September 3, 2021 | LIFE | By Annie Knight | Illustration by Kira Schulist

The first (and last) time I read “Sir Gawain and the Green Knight,” the source material for David Lowery’s film “The Green Knight” was in high school English, and for good reason. 

All I remember about the Artherian poem is this: a somewhat hard to read medieval poem (shout out to Middle English!) focusing on the enduring, but tiresome theme of male chivalry. It would probably disappoint my junior year English teacher (sorry Mrs. Schultz), but I found “Sir Gawain” unremarkable. Lowery’s adaptation did not change my opinion. 

“The Green Knight” is the latest from indie darling A24 (“Hereditary,” “Uncut Gems,” “The Lighthouse”). The film follows young Sir Gawain (Dev Patel), a knight of the roundtable and King Arthur’s nephew. On Christmas in Camelot, King Arthur requests an entertaining tale. Cue the Green Knight. More tree than man, the Green Knight rides in and offers a challenge: strike a blow against him, but in one year’s time the same must be done to the knight. 

Eager to prove himself, Gawain is the only knight brave enough to step up to the task. Gawain attempts to engage the knight in a sword fight; however, the Green Knight simply kneels, awaiting the blow. 

Gawain, in true medieval fashion, beheads the Green Knight only to have him pick up his head and casually stroll out, reminding Gawain in particularly spooky baritone of his commitment in a year’s time.  

Lowery’s Gawain is a bit more dishonorable than your typical, chivalrous knight. After his “heroic” defeat of the Green Knight, Gawain spends his days drinking in the tavern, having sex with his girlfriend, a local sex worker, and generally dreading his next meeting with the Green Knight after his unearned victory. While having the archetypal image of knighthood disrupted is fun, this was one of the only interesting elements “The Green Knight” added to the original poem. 

More than anything, while watching “The Green Knight,” I found myself wondering why A24 decided to adapt the poem in the first place. It’s clear that Lowery had a lot of fun with its medieval setting. Fancy script, reminiscent of epic story books, mark the acts of the film. 

Additionally, the prosthetic work done on the Green Knight himself was clearly well thought out and the equally thorough set design created an uncanny atmosphere. On the technical side, I appreciated the film’s attention to sound design, which established an unshakable eeriness throughout the movie. Cinematographically, the film had all of the wall shots I would expect from an A24 film, though I found myself, again, questioning their involvement altogether.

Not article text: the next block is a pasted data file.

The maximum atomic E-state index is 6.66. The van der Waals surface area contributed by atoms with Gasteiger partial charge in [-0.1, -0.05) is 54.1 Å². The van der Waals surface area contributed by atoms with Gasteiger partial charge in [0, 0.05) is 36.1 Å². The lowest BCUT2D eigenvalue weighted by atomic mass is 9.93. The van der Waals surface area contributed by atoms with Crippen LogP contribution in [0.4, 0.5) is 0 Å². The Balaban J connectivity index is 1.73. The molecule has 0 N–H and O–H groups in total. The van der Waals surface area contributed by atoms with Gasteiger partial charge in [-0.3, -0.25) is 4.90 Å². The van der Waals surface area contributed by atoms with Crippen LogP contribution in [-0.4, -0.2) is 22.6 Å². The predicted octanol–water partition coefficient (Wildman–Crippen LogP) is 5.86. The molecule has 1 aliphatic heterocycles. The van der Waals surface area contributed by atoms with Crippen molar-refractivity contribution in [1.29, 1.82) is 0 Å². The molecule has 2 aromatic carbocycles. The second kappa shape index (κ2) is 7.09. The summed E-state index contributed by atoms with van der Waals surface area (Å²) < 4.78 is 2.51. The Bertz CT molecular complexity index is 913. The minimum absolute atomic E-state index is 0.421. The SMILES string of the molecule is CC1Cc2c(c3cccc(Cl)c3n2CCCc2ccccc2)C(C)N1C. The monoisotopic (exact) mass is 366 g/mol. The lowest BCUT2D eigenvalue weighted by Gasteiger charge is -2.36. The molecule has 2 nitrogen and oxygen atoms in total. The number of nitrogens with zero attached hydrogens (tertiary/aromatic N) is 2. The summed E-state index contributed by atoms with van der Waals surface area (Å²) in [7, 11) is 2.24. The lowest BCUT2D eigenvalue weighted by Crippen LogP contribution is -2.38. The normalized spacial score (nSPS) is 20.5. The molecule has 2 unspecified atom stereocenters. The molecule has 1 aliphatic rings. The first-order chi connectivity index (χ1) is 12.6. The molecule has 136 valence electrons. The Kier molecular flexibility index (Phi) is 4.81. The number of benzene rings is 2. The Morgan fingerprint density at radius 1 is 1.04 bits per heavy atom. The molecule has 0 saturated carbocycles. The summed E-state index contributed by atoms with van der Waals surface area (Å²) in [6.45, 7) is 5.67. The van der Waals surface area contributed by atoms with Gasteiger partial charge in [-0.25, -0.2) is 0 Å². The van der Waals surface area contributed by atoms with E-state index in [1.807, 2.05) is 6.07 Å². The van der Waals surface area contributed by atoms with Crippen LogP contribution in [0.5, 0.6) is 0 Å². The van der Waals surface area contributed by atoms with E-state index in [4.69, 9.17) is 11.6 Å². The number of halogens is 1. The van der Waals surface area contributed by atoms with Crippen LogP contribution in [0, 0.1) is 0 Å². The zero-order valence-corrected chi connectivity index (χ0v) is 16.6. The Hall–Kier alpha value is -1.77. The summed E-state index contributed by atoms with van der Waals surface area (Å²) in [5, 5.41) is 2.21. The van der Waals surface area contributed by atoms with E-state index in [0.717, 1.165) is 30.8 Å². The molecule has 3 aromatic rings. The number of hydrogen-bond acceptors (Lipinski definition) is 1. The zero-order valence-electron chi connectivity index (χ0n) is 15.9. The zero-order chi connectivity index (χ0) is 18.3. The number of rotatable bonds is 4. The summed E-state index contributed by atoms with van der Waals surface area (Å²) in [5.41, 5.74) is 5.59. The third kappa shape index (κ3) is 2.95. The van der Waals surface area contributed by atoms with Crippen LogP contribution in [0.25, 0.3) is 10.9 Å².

However, despite the high value production design, I found a part myself longing for the simpler sets and more dedicated character development which defined A24’s indie successes like “Ex Machina,” “Lady Bird,” and “Moonlight.” Due to such shallow development, Sir Gawain and his journey felt uninspiring. This weak emotional through-line was accompanied by lackluster challenges along Gawain’s hero’s journey. What should have been Lowery and A24’s time to creatively reshape the legend — since none of these challenges are named specifically in the poem — made for a painful movie experience. Don’t watch this film if you’re expecting an epic medieval fantasy on par with “Lord of the Rings.” This is not that.

Beyond diversifying this traditionally white story with the casting of Dev Patel as Sir Gawain and a few time-bending tricks thrown into the script on Lowery’s part, no other efforts to modernize the story convinced me that I should still care about Sir Gawain in 2021. I will probably end up doing the same thing with this movie that I did with the original poem: maybe talk about it with a friend after class for five minutes, then promptly forget about it. 

You can see “The Green Knight” at Tinseltown in Colorado Springs or from the comfort of your couch on Amazon Prime or Apple TV. 

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